PHIL 332A:  Study Questions on Rousseau

 

1.  The State of Nature.  How does Rousseau's conception of the state of nature resemble Hobbes's?  How does Rousseau's conception of the state of nature resemble Locke's?  How, according to Rousseau, do we leave the state of nature and enter into civil society?

 

2.  The General Will. What, according to Rousseau is the General Will?  Keep track of all the passages in which Rousseau tells us something about the content of the General Will.  Rousseau likes mathematical formulas, but he gives no mathematical formula for determining the general will.  Is there any reason to think that there is a satisfactory specification of the General Will, or is the idea hopelessly vague? 

 

3. Consent and the General Will.  What is the role of consent in determining the General Will?  How can individual wills conflict with the General Will?  How does Rousseau believe that the General Will is to be determined?  Is unanimous consent either necessary or sufficient for an expression of the General Will?  Is there any reason to believe that any kind of voting procedure would ever express the General Will?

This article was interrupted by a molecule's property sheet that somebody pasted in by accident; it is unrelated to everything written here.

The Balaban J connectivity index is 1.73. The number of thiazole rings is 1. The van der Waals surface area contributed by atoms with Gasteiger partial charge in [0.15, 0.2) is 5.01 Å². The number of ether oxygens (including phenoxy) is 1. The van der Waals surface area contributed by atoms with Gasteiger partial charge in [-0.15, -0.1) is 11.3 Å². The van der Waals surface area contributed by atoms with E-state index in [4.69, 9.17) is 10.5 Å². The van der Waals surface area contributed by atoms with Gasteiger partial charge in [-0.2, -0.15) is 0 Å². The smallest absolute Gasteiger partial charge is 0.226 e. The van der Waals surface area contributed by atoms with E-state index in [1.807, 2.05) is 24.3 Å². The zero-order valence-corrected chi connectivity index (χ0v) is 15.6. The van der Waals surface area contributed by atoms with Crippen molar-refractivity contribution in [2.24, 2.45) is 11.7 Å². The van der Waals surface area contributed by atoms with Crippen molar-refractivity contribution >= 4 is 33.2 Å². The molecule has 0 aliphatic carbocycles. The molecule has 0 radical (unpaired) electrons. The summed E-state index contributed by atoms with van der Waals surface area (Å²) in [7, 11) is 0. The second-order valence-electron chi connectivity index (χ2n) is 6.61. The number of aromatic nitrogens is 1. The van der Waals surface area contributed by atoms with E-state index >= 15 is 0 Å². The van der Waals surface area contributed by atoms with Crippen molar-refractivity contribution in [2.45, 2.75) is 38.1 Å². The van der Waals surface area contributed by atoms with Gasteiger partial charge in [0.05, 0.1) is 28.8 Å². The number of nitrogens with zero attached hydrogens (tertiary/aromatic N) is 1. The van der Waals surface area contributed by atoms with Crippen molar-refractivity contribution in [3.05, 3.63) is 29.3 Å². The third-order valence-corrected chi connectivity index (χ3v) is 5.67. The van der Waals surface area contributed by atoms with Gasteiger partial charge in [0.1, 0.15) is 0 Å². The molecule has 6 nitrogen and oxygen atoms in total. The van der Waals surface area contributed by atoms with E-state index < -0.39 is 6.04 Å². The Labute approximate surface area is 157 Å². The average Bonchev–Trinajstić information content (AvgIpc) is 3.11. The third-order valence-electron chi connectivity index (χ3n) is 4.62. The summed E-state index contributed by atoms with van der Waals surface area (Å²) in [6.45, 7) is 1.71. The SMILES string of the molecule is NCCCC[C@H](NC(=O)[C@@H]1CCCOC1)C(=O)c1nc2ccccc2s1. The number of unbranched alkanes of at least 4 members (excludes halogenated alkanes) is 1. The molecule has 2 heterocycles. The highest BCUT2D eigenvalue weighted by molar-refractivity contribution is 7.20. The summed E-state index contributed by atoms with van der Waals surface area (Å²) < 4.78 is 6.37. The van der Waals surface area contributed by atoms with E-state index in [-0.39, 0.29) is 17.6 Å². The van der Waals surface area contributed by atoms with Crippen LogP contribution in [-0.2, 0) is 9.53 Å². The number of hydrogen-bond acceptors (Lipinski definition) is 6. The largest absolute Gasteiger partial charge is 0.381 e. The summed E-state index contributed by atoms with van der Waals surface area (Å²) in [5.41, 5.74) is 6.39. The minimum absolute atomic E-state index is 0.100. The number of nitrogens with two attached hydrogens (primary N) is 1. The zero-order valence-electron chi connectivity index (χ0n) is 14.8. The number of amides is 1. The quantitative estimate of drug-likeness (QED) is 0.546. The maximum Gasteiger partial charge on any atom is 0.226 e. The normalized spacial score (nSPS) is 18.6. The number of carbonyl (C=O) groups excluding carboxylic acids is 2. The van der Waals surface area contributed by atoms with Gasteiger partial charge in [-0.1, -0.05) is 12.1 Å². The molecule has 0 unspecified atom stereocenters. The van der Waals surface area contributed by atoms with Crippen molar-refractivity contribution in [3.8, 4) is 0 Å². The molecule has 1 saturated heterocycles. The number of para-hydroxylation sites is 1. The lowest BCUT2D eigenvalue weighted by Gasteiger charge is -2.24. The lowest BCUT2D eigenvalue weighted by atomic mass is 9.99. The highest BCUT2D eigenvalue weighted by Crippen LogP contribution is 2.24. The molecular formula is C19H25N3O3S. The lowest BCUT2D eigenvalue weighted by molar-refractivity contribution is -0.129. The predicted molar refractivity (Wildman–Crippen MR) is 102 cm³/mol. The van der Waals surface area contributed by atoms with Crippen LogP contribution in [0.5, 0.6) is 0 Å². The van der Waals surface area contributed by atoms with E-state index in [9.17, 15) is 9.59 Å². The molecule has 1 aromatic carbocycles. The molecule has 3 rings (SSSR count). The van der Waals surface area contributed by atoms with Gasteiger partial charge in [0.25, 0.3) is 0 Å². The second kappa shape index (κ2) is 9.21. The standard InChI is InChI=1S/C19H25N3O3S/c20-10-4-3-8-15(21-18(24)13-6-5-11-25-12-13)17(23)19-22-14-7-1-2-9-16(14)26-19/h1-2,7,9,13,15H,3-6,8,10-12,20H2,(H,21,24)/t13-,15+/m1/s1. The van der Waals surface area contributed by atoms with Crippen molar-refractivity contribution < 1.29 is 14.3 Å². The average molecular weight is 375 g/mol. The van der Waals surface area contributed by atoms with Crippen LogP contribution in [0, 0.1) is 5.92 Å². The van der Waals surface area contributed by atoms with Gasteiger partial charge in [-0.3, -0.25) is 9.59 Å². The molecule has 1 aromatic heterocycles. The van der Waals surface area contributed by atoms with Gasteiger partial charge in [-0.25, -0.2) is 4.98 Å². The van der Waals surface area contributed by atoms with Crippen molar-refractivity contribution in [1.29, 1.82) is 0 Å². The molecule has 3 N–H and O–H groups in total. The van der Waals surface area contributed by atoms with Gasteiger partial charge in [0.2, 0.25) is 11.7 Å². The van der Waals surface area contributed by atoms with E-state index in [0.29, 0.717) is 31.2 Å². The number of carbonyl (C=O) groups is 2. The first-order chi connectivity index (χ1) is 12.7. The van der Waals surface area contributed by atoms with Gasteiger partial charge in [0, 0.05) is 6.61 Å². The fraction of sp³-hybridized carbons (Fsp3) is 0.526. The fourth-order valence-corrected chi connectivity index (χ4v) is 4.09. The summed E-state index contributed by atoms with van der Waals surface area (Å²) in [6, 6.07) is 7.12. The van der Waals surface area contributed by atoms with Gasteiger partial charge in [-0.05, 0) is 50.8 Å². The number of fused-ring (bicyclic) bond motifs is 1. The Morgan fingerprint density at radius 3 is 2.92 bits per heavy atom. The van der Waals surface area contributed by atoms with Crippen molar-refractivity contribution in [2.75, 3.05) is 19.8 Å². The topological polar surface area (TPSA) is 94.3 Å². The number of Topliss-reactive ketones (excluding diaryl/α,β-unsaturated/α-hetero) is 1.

4.  Individual Rights.  According to Rousseau, who or what is the Sovereign?  Are there any limits on the legislative power of the Sovereign?  Explain.  Does Rousseau believe that individuals should have any rights against the Sovereign?  Explain.  Make the strongest case you can that Rousseau's political philosophy is totalitarian.  Then make the strongest case you can on the other side. 

 

5.  Direct Democracy.  Why does Rousseau favor a direct democracy over a representative democracy?  Suppose that it were possible to make Internet voting accessible to all adults in the U.S. and to secure the system against fraud.  Would Rousseau favor replacing the U.S. Congress with direct voting by the people on all legislation? 

 

6.  Rights to Rebel.  Under what circumstances does Rousseau believe citizens have a right to rebel against their government?  Why?  How can a citizen determine whether or not those circumstances obtain?  Compare Rousseau's position on this question with Locke's.